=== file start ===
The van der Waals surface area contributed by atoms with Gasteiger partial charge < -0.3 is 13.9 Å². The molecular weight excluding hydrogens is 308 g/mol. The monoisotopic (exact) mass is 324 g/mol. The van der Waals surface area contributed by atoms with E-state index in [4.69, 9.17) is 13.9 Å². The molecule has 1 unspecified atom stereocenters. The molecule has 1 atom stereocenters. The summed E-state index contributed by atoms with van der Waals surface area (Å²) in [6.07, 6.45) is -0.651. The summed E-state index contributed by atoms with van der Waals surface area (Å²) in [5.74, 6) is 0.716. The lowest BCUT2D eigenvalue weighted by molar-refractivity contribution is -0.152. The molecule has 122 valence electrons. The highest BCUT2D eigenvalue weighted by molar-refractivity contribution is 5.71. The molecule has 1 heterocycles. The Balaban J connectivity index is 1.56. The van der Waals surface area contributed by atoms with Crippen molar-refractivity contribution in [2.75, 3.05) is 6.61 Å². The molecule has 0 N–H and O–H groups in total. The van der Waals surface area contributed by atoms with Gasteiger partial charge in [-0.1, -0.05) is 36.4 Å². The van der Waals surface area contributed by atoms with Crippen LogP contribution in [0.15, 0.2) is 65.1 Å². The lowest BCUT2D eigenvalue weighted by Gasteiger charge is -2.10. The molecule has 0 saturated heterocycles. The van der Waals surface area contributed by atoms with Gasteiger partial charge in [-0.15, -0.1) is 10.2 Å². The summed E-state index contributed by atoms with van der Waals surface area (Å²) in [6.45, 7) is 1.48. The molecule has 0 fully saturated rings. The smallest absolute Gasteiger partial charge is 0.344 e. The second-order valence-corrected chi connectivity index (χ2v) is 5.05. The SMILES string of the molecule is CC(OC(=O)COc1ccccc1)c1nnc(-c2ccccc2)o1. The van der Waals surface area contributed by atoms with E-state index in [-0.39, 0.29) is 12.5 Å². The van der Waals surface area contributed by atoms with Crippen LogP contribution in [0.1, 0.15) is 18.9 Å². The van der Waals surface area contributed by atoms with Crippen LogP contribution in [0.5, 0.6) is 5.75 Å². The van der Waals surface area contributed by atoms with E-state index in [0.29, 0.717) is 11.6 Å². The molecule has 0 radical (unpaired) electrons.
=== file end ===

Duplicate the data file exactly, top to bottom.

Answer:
The van der Waals surface area contributed by atoms with Gasteiger partial charge < -0.3 is 13.9 Å². The molecular weight excluding hydrogens is 308 g/mol. The monoisotopic (exact) mass is 324 g/mol. The van der Waals surface area contributed by atoms with E-state index in [4.69, 9.17) is 13.9 Å². The molecule has 1 unspecified atom stereocenters. The molecule has 1 atom stereocenters. The summed E-state index contributed by atoms with van der Waals surface area (Å²) in [6.07, 6.45) is -0.651. The summed E-state index contributed by atoms with van der Waals surface area (Å²) in [5.74, 6) is 0.716. The lowest BCUT2D eigenvalue weighted by molar-refractivity contribution is -0.152. The molecule has 122 valence electrons. The highest BCUT2D eigenvalue weighted by molar-refractivity contribution is 5.71. The molecule has 1 heterocycles. The Balaban J connectivity index is 1.56. The van der Waals surface area contributed by atoms with Crippen molar-refractivity contribution in [2.75, 3.05) is 6.61 Å². The molecule has 0 N–H and O–H groups in total. The van der Waals surface area contributed by atoms with Gasteiger partial charge in [-0.1, -0.05) is 36.4 Å². The van der Waals surface area contributed by atoms with Crippen LogP contribution in [0.15, 0.2) is 65.1 Å². The lowest BCUT2D eigenvalue weighted by Gasteiger charge is -2.10. The molecule has 0 saturated heterocycles. The van der Waals surface area contributed by atoms with Gasteiger partial charge in [-0.15, -0.1) is 10.2 Å². The summed E-state index contributed by atoms with van der Waals surface area (Å²) in [6.45, 7) is 1.48. The molecule has 0 fully saturated rings. The smallest absolute Gasteiger partial charge is 0.344 e. The second-order valence-corrected chi connectivity index (χ2v) is 5.05. The SMILES string of the molecule is CC(OC(=O)COc1ccccc1)c1nnc(-c2ccccc2)o1. The van der Waals surface area contributed by atoms with E-state index in [-0.39, 0.29) is 12.5 Å². The van der Waals surface area contributed by atoms with Crippen LogP contribution in [0.1, 0.15) is 18.9 Å². The van der Waals surface area contributed by atoms with Crippen LogP contribution in [0.5, 0.6) is 5.75 Å². The van der Waals surface area contributed by atoms with E-state index in [0.29, 0.717) is 11.6 Å². The molecule has 0 radical (unpaired) electrons.